Tennessee Williams describes his play, "The Glass Menagerie" as a "memory play presented with unusual freedom from convention." The glass menagerie combines naturalistic and expressionistic elements as it was written at a point of transition between the two different dramatic periods. In the production notes, Williams describes expressionism in The Glass Menagerie as "a closer approach to truth". By this he meant the truth about life and reality. He uses different expressionistic devices such as irony to put across the themes of the play; escape, reality and memory.
The Glass Menagerie shows influences of both expressionism and naturalism because Tennessee Williams was greatly influenced by European playwrights such as Eugene O'Neill and Anton Chekhov. Chekhovian elements such as irony, pathos and comedy characterises The Glass Menagerie and other pieces of Williams work.
Naturalistic theatre was a reaction to nineteenth century theatre - whose purpose was purely to entertain.
Theatre had lost the 'lofty' functions such as poetry, religion and politics and naturalistic theatre was aiming to give back the "sublime emotion and almost religious uplift" that had been previously lost. Naturalistic theatre focuses on normal life. Actors are positioned on stage as they would be in real life and rather than attention grabbing acting, lighting and sets, everything would be as in real life. Sets would be designed to look like real rooms. When the curtain goes up, the audience is given the impression that they are watching the actors through an invisible fourth wall. The subject matter would be that of real life.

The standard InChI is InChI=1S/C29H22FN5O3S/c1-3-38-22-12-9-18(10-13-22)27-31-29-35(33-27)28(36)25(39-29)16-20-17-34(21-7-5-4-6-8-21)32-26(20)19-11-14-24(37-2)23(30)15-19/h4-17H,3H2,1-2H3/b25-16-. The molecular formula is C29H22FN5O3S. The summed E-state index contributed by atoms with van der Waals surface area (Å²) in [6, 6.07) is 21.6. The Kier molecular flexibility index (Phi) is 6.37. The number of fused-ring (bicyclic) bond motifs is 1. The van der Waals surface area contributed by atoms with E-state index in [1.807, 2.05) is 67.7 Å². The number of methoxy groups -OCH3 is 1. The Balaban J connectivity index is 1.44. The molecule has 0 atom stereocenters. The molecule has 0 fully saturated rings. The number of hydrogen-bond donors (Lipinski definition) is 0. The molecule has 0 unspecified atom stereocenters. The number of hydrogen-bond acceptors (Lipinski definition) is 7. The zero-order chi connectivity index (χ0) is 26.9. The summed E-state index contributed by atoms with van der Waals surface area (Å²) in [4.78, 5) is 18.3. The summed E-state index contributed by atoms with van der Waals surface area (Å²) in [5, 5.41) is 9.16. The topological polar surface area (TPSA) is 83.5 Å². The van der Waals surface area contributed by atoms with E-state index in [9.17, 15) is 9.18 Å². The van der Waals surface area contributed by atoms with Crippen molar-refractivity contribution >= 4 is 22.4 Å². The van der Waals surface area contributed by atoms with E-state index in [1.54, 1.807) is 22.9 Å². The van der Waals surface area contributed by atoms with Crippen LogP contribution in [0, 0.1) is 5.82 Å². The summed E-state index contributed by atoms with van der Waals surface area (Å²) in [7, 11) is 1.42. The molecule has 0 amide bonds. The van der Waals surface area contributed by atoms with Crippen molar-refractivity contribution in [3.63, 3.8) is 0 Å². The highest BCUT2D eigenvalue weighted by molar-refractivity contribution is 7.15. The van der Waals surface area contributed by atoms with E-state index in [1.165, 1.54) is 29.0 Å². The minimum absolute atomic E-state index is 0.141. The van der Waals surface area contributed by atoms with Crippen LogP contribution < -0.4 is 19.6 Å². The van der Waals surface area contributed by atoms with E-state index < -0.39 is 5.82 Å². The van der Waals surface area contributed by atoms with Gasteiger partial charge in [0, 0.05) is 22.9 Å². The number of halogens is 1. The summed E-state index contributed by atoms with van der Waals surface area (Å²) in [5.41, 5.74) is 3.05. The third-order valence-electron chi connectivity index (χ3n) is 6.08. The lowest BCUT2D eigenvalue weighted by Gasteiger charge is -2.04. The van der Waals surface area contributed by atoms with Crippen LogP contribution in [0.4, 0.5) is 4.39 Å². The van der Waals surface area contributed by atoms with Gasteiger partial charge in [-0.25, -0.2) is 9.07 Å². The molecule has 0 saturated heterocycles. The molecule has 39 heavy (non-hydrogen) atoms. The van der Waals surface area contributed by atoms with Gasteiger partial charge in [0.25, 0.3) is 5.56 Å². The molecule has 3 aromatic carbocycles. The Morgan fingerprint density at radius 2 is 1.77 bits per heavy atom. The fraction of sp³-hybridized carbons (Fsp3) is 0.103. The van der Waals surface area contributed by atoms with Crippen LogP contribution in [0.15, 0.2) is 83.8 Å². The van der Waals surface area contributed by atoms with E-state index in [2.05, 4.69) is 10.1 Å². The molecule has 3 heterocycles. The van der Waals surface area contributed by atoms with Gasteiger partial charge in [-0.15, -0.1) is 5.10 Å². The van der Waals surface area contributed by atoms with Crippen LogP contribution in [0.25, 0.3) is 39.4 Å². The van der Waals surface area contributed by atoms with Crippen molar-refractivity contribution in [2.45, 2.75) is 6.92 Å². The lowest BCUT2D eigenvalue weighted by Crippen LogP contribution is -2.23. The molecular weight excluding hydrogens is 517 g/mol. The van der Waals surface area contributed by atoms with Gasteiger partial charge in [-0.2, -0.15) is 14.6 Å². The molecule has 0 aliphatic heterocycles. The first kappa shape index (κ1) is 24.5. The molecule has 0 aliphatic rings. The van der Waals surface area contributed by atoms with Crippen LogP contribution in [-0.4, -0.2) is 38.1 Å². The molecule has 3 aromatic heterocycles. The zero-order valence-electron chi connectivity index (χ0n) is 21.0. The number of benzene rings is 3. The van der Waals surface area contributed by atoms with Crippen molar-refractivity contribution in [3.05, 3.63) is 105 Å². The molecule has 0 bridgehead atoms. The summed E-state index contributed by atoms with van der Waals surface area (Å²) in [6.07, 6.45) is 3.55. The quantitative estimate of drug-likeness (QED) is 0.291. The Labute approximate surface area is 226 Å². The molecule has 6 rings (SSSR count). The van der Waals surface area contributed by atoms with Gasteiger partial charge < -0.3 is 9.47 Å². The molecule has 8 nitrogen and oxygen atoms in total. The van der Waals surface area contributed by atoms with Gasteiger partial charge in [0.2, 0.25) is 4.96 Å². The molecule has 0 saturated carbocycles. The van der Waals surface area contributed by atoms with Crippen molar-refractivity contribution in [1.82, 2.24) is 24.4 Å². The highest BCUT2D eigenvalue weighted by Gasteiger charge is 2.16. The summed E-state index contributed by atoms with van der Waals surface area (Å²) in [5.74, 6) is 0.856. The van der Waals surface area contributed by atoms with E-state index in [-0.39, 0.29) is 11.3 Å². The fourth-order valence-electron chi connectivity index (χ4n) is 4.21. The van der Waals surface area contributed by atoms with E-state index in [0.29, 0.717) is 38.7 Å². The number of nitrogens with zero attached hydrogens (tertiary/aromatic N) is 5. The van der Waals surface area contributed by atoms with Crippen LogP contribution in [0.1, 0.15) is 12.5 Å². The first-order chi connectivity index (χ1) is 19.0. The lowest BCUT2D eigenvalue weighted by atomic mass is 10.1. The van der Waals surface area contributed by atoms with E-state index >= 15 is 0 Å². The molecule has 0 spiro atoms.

In the 1920's, American theatre was going through an expressionistic phase. Expressionistic theatre does not reflect everyday life, and differs in the fact that instead of attempting to represent the world conventionally, expressionist writers showed reality distorted by an emotional state of mind.